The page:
Andrew James John Mackenzie
an historiography
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Cracked? Carrier Pigeon Code from ‘K’ Sector, Normandy
12/19/2012 4:25:24 PM

Declared unbreakable almost a month ago by the Government Communications Headquarters (GCHQ), the encrypted code found on the remains of a World War Two carrier pigeon may have been cracked at last. An Ontario based group dedicated to the pursuit of local and amateur history, Mr. Gord Young from Peterborough, Ontario, claims that it took only 17 minutes to crack the supposedly impossible code. Through the use of a World War One Royal Flying Corp aerial observers code book from his late great-uncle of the 92 Canadian Squadron, Young of the Lakefield Heritage Research group might indeed have solved the perplexing riddle.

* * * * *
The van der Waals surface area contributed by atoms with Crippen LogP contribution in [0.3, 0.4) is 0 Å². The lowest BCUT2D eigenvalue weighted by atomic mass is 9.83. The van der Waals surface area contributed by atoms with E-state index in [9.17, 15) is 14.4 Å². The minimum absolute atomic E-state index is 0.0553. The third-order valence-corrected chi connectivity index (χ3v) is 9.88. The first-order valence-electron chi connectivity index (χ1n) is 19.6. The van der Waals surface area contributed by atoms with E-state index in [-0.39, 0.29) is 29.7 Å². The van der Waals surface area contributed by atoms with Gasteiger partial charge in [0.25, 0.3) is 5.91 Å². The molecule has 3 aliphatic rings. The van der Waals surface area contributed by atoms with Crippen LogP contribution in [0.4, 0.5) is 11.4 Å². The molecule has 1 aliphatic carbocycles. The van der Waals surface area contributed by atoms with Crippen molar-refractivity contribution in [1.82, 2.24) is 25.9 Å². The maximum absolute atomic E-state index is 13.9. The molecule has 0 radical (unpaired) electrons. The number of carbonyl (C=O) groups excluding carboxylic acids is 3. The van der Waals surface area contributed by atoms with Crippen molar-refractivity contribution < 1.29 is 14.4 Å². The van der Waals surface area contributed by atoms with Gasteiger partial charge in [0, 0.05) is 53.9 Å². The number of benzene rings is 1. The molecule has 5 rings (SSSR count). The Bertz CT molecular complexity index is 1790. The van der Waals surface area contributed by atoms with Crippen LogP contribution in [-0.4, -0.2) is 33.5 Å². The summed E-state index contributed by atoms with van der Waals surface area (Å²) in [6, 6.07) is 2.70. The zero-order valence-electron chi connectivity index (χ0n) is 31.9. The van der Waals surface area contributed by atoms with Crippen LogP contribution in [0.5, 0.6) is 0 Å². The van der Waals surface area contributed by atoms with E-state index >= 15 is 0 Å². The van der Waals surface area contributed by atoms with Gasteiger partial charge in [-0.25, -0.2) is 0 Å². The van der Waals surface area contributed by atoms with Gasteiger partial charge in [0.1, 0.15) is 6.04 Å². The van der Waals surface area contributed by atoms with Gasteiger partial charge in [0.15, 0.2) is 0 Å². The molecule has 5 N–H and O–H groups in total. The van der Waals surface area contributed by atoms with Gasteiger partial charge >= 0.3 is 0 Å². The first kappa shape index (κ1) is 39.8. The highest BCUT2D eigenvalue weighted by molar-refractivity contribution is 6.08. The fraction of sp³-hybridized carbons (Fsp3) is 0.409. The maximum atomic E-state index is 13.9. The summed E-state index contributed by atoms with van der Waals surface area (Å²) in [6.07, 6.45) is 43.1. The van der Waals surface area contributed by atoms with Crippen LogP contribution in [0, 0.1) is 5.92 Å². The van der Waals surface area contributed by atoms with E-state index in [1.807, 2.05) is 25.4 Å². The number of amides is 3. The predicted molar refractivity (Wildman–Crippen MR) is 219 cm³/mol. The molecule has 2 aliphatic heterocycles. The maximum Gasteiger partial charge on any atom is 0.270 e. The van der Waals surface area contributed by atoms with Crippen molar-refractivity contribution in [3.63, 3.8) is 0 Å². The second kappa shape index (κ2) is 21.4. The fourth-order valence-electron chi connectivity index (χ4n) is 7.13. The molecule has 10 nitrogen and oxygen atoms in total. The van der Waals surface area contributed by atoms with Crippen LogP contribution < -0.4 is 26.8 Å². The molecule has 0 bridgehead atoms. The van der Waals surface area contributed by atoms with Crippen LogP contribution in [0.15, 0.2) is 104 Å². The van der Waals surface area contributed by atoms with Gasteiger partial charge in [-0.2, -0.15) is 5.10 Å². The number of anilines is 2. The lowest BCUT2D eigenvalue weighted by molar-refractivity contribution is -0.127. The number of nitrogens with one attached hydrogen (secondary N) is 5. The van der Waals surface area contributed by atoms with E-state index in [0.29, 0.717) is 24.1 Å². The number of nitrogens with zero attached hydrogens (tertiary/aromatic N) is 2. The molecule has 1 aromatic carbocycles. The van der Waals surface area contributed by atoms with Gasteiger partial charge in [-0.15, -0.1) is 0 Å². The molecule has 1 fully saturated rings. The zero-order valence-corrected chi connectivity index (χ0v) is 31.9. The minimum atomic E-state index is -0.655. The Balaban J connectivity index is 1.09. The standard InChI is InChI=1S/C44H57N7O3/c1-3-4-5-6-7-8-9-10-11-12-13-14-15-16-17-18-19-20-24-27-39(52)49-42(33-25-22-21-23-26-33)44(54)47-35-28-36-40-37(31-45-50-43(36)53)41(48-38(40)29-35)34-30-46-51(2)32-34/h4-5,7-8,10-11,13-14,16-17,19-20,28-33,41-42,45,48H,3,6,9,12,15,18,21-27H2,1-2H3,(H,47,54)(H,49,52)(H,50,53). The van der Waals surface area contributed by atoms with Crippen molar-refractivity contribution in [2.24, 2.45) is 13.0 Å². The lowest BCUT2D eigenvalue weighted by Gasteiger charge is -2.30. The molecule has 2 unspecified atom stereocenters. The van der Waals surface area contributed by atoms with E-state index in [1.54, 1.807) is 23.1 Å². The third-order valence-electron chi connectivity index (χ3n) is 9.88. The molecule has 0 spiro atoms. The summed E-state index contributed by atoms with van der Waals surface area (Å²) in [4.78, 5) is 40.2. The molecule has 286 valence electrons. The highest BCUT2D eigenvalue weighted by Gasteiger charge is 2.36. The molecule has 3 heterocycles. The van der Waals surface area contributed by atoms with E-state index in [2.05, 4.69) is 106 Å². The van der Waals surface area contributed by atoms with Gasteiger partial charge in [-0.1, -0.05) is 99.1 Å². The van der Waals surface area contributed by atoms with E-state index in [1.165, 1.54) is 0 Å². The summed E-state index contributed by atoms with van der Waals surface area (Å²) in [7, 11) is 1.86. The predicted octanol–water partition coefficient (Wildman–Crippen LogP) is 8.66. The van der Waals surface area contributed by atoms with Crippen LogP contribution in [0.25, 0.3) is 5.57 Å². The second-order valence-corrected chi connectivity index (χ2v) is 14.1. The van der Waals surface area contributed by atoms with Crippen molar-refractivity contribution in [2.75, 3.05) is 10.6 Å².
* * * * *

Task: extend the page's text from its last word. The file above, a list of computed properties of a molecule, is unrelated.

Loot; War Trophies and Victory Souvenirs
12/17/2012 2:47:23 PM

Combatants fight for something. Freedom, conquest, political and social transformation. Each is different and each is unique in scope. On a more micro level, soldiers will fight for one another, for personal creeds and moralities and, indeed, even for their own personal gain. The victors are often depicted with the spoils of war, the systematic accumulation of enemy materials, munitions and iconography. Historically, since the Greco-Romano period, military victories and occupations have been marked with war trophies. War in the modern era is no exception. The acquittal of SAS Sgt. Danny Nightingale highlights the continued fascination with acquiring and collecting battlefield souvenirs.
Clipped Wings; British Spitfires Unearthed from Burma
12/1/2012 6:53:51 PM

In the aftermath of the Second World War, dozens of Mark XIV Spitfires commissioned for the Pacific Theatre were summarily decommissioned and destined for burial under the orders of Lord Mountbatten to ensure they could not be used by Burmese independence fighters. Almost 70 years later, the possible discovery of nearly 36 aircraft buried in Burma has electrified the aerial and archaeological community.

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